Back to School, Learning from ‘Kids These Days’?


Remember the excitement of back to school? Oh sure, there were the moments of dread when you knew you were losing your freedom again. But you also remember the sense that finally you would catch up with your friends, right? Today, it is different.

While kids are putting together their boxes of freshly sharpened #2 pencils (yes, that’s still the right number), they have a different perspective than even 10 years ago. Why?

Connecting with relationships does not require an institution.

Let’s consider how that might work with today’s culture and  in the famous words of Troy Bolton from High School Musical, “Dad, did you ever think about trying something new, but were afraid of what your friends might think?” 

You don’t have to meet at the bike racks.

Even for true bullying to take place, it can be done online. Kids are constantly training themselves to still build community in digital means, without being at school. The nature of having a relationship with their financial institution without visiting frequently is an easy jump to make. Kids are used to making ad-hoc plans and can conduct a meetup at random locations. This has implications for those who think that a stable branch location is the answer.

Go ahead and take my phone away.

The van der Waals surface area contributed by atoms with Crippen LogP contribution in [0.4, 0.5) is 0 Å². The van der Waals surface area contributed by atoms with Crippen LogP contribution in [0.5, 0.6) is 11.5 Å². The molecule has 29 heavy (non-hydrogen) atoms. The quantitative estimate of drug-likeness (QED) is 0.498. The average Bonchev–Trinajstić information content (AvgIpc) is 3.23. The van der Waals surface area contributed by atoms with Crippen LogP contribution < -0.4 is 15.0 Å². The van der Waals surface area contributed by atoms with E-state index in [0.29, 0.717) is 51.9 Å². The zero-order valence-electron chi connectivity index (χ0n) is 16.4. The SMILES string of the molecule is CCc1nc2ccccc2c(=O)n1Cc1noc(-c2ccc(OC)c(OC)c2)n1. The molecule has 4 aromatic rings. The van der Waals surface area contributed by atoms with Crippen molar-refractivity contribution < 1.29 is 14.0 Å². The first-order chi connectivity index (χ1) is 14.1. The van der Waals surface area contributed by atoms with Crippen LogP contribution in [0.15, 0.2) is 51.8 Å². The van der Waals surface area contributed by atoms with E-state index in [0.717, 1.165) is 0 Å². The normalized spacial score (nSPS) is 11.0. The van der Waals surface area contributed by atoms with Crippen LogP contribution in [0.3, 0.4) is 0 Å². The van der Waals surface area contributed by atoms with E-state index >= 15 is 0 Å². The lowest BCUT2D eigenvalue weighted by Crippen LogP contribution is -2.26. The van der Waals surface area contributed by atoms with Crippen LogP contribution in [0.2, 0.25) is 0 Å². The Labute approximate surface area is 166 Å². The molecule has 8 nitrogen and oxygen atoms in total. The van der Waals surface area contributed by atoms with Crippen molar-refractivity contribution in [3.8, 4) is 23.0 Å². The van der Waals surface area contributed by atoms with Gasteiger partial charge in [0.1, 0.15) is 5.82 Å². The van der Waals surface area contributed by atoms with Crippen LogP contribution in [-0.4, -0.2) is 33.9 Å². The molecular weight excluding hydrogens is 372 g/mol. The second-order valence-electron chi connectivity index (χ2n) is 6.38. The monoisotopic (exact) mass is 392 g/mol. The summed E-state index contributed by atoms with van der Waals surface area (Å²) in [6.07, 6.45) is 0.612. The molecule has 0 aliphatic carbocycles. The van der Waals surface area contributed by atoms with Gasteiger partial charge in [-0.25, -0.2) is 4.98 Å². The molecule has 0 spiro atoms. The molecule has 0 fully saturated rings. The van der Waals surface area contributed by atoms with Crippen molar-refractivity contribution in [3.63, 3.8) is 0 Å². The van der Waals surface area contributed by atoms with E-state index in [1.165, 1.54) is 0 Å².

To reference Gabrilla in HS Musical, You’re a cool guy, Troy. But not for the reasons your friends think.” I think many millenials would tell financial institutions the same thing. They are not impressed with your asset size, your number of locations or even many of the services you offer. They want their experience to be great and they want you to know them personally.

Relationships are directly affected by the speed at which communication can occur. Technology simply supports this desire to connect more frequently. I was amused recently as my niece’s smartphone was taken away from her, while her tablet was not. Of course she could message just as quickly from an iPad mini through various apps. Even with restrictions, she is able to navigate accessibility issues in a way that institutions often cannot. If you are looking at how to communicate during downtime, ask a middle-schooler what to do when their phone is taken away.

Generation Y can process far more content than older generations.

Don’t ask them to read a book, but if you want to see how many people you can communicate with at one time and still maintain sanity, you will be amazed to shadow one of your Generation Y employees. Studies show that the median number of text messages for teens 13-17 are over 60 messages per day. You don’t have to train them on reviewing large numbers of casual messages (you may have to proofread them).

As your neighborhood moves toward back to school, be reminded that things have changed. Relationships even for middle schoolers is not nearly as defined by how far they can ride a bike, but how much data they can move on a smartphone.

Learning from the younger generation, you will find their ability to be resourceful and build relationships even when they are restricted. If you can adapt as quick as a middle schooler, your financial institution will thrive when others don’t.

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